For example, the "Great White Throne Judgment" of Revelation 20:11-15 is presented as taking place after the 1,000 reign of Christ and the throwing of Satan into the Lake of Fire (v.1-10). The judgment of Satan, therefore, is a distinct event from the Great White Throne. The location of the Great White Throne Judgment is only specified as being at "a great white throne", but other than that it does not say where this happens. It will not be on earth or in the first heaven, for they have passed away (v.11, and 21:1). We might assume this will only leave the second and third heavens as possible locations, and the third heaven is not likely because only unsaved people are being judged at the Great White Throne and they will not enter in to the third heaven. This leaves outer space or some dimension currently unknown to us for whatever reason/s. The purpose of this judgment is to assess the works of the unsaved dead whose names are not written in the book of life (v.12,15). Their works do not determine their lostness, which of course was already determined in that they did not receive the Gospel of Jesus Christ (John 3:36). Rather their works determine the measure of their experience of torment in the Lake of Fire forever, as illustrated in Luke 12:47-48.

The "Judgment Seat of Christ" is a judgment for believers in Christ (Second Corinthians 5:10 and Romans 14:10-12). Some have even suggested that the "judgment seat of Christ" in Second Corinthians 5:10 is a different judgment than the "judgment seat of God" in Romans 14:10, even though I would actually see these two as valid parallels proving the deity of Christ. The basis of this judgment is the works of the believer, and the purpose is that the believer will receive reward or loss of reward (First Corinthians 3:9-15) in heaven and the coming Kingdom. This judgment must take place by Revelation chapter four, because reward crowns (Revelation 2:10) already appear on the heads of believers in heaven by Revelation 4:4 and beyond. While much more can and should be said about this judgment, this data suffices to show that the Judgment Seat of Christ does not occur at the same time, place, or for the same purpose as the Great White Throne Judgment, so they cannot be the same event.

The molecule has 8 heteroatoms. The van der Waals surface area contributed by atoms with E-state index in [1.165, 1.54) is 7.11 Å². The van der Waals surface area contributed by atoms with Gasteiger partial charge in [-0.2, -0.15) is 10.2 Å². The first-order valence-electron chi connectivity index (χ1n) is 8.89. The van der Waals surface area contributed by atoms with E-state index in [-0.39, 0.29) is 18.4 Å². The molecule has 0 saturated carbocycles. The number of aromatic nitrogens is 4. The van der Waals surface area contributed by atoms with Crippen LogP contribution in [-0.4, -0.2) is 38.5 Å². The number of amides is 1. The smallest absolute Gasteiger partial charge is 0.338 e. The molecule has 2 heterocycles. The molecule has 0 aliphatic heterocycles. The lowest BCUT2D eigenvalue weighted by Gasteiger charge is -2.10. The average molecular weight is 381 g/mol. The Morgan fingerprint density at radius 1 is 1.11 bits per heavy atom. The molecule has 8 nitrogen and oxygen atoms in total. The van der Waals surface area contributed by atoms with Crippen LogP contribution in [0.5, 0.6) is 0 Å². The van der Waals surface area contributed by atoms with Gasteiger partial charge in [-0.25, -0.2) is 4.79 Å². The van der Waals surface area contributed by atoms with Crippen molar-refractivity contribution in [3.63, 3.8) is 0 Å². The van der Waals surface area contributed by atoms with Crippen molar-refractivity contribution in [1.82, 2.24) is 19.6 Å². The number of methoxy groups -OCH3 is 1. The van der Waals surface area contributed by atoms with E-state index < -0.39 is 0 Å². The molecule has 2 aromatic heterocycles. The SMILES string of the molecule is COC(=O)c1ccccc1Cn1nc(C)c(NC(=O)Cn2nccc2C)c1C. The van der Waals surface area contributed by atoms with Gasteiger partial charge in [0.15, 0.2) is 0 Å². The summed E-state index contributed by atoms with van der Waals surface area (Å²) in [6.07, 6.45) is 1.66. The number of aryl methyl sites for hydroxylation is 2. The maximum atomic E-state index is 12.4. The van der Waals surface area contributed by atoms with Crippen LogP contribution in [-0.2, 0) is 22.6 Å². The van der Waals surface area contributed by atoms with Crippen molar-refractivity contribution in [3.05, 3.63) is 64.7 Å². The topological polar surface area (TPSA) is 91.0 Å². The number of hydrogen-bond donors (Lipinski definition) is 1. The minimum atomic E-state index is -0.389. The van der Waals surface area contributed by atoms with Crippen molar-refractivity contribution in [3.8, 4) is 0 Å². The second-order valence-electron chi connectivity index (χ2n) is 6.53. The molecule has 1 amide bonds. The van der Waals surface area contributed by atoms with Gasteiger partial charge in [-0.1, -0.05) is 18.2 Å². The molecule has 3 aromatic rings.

Revelation 20:4-5 and Daniel 12:1-2 describe a different resurrection and judgment that take place after "the time of distress" for Israel (Dan.12:2) and before the start of the 1,000 year Kingdom (Rev.20:4). This is a reward judgment of believers also, but a different one from the Judgment Seat of Christ as that takes place by Revelation chapter four and this does not take place until chapter twenty.

Other judgments could be mentioned. Alva J. McLain included a listing of eleven different end time judgments in his class notes. Others have observed even more. But these are sufficient to show that "the general judgment theory" cannot be true because it has yielded to the temptation of forcing Bible passages to be parallel when they are not. The danger in this is that it robs the church of greater precision in preaching that in turn robs individual believers of insight, joy, assurance, and motivation for sanctification.

Tuesday, April 20, 2010

Dangers of the Parallel Passage Approach

The observation and utilization of cross-references in the Bible is a valid and necessary principle of biblical interpretation. Some cross-references may be verbal, others conceptual, and still others because of extended parallel accounts. When used correctly, cross-references can properly inform one another.

There can be a danger, however, in turning the use of cross-references or parallel-passages into its own interpretive approach, or at least in exaggerating it.

Consider these possible dangers of turning this principle into an entire approach.

(1) It is often assumed that this is a biblical method even though the Bible itself never speaks of it.

(2) It can overlook other important interpretive principles that are more primary, such as observing context or grammar.